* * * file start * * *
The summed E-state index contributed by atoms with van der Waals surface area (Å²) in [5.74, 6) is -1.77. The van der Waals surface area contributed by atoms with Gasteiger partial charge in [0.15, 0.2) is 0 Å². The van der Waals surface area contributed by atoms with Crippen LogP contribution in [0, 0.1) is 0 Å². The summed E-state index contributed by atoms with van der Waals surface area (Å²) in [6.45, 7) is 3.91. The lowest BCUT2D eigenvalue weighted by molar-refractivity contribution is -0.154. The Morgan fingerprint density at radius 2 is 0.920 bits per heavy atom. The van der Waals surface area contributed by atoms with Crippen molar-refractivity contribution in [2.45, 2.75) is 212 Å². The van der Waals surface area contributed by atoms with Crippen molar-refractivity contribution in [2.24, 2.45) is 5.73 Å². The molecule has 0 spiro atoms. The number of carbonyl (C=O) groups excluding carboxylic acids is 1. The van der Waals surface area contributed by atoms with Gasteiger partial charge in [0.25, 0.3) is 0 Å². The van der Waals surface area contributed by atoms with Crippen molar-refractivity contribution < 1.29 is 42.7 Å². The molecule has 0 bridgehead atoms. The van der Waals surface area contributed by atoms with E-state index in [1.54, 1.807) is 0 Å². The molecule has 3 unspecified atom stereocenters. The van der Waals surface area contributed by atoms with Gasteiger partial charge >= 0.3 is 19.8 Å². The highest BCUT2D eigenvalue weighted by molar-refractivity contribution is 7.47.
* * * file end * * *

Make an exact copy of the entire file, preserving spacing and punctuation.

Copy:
The summed E-state index contributed by atoms with van der Waals surface area (Å²) in [5.74, 6) is -1.77. The van der Waals surface area contributed by atoms with Gasteiger partial charge in [0.15, 0.2) is 0 Å². The van der Waals surface area contributed by atoms with Crippen LogP contribution in [0, 0.1) is 0 Å². The summed E-state index contributed by atoms with van der Waals surface area (Å²) in [6.45, 7) is 3.91. The lowest BCUT2D eigenvalue weighted by molar-refractivity contribution is -0.154. The Morgan fingerprint density at radius 2 is 0.920 bits per heavy atom. The van der Waals surface area contributed by atoms with Crippen molar-refractivity contribution in [2.45, 2.75) is 212 Å². The van der Waals surface area contributed by atoms with Crippen molar-refractivity contribution in [2.24, 2.45) is 5.73 Å². The molecule has 0 spiro atoms. The number of carbonyl (C=O) groups excluding carboxylic acids is 1. The van der Waals surface area contributed by atoms with Gasteiger partial charge in [0.25, 0.3) is 0 Å². The van der Waals surface area contributed by atoms with Crippen molar-refractivity contribution < 1.29 is 42.7 Å². The molecule has 0 bridgehead atoms. The van der Waals surface area contributed by atoms with E-state index in [1.54, 1.807) is 0 Å². The molecule has 3 unspecified atom stereocenters. The van der Waals surface area contributed by atoms with Gasteiger partial charge >= 0.3 is 19.8 Å². The highest BCUT2D eigenvalue weighted by molar-refractivity contribution is 7.47.